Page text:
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Flexible working: how are in-house teams shaping up?
Legal obligations and changing attitudes to work have helped push flexible working over the past few years. Debbie Thomas examines the extent to which in-house legal teams have adopted flexible working, and how their experience of flexible working compares to private practice.
Sections 131–132 of the UK’s Children and Families Act 2014 introduced a fundamental legal change in enabling all employees – and not only those caring for children under 17, or under 18 if disabled, or adult dependants – to exercise their right to request flexible working. Five years on from the introduction of that legislation, how has flexible working changed for in-house legal teams and for those in private practice firms?
Part of the answer may lie in a recent report produced by Timewise, a flexible working consultancy that produces an annual index of job adverts that offer flexible working. In Flexible Jobs Index 2019, the latest version of its annual report, Timewise notes that the percentage of flexible jobs at higher salaries (over £60K Full Time Equivalent) has trebled over the last four years, from five per cent to 15 per cent. Despite this upward trend, Timewise reports that when it comes to legal roles, there has been ‘no growth this year – a notable exception amongst professional roles.’
This may not be the full picture, however. For example, there are a growing number of law firms reporting that they offer flexible working: most Magic Circle firms provide details about the flexible working arrangements they offer on their websites. Some go far beyond the core provisions of the 2014 legislation. One Magic Circle firm offers a part-time equity scheme aimed at both men and women that enables them to adjust the amount of time they work while continuing to progress their career as an equity partner within an eight-year period. Another Magic Circle firm offers a scheme whereby former employees of the firm can take advantage of the opportunity to work as part of the firm’s team on specific projects, based on their skillset, with the option of working on such projects from home.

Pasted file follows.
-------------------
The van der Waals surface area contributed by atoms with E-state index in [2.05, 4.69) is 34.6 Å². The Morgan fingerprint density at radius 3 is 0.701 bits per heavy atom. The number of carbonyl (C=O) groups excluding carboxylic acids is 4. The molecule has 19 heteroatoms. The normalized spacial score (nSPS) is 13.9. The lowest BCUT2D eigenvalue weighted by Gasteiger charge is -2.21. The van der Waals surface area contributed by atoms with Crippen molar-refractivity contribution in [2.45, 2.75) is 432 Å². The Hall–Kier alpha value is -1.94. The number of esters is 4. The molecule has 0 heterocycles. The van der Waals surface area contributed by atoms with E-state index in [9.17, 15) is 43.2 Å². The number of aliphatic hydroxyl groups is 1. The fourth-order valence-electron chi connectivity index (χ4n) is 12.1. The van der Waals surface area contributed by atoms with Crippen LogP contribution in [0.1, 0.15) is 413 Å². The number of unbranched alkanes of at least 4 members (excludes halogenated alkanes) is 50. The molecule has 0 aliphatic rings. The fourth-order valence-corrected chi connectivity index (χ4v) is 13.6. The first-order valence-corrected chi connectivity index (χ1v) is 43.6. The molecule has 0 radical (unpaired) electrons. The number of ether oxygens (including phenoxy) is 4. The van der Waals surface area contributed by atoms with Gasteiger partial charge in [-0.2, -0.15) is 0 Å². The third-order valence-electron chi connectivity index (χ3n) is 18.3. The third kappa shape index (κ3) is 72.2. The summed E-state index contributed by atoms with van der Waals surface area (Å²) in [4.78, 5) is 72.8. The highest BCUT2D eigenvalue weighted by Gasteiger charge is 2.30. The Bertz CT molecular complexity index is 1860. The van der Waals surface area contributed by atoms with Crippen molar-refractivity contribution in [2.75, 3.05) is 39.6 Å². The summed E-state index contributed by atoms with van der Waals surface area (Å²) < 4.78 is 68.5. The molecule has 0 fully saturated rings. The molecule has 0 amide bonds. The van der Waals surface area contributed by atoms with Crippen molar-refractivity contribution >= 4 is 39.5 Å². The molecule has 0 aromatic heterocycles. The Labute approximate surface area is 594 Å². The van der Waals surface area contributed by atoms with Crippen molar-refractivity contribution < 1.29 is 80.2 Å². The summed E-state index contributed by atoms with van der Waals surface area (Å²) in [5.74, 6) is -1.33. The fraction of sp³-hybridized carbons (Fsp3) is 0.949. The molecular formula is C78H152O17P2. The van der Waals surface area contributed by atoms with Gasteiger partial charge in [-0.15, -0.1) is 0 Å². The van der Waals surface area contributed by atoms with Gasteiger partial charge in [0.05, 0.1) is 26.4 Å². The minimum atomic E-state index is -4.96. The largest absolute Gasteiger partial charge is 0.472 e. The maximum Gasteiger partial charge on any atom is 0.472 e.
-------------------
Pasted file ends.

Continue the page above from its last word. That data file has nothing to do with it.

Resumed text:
Ulrikke Weinreich Krogbeck, Vice Chair of the IBA Academic & Professional Development Committee, comments that ‘while the possibility to work flexible hours has been there for years, the culture of law firms has not always supported that way of working.’ She adds that ‘most law firms in Denmark give the possibility of flexible hours, which is necessary to retain talent.’
This point is echoed by Craig Wilson, a director at BCL Legal Recruitment, who affirms that top-tier firms are increasingly offering flexible working as a way of attracting and retaining hard-to-find talent.
But how does flexible working differ for in-house legal staff? Wilson believes that ‘historically, in-house legal jobs were viewed by private practice lawyers as the only option for a better work/life balance’. In-house teams typically work alongside staff from a range of disciplines, and in some instances, where there is already an embedded culture of flexible working practices for all employees, such as in the public sector, flexible working is readily available.
The biggest provider of government legal services in the UK, the Government Legal Department (GLD), employs approximately 1,800 solicitors and barristers in its in-house legal teams. In-house lawyer roles within the GLD’s Corporate Law Group, for example, are offered with flexible working, including part-time or job-share roles. Other options available to in-house legal teams outside of corporate include flexi-time, compressed hours and alternative patterns of working, such as term-time working. All of these flexible working arrangements are in keeping with the employment terms available to civil servants outside of legal teams.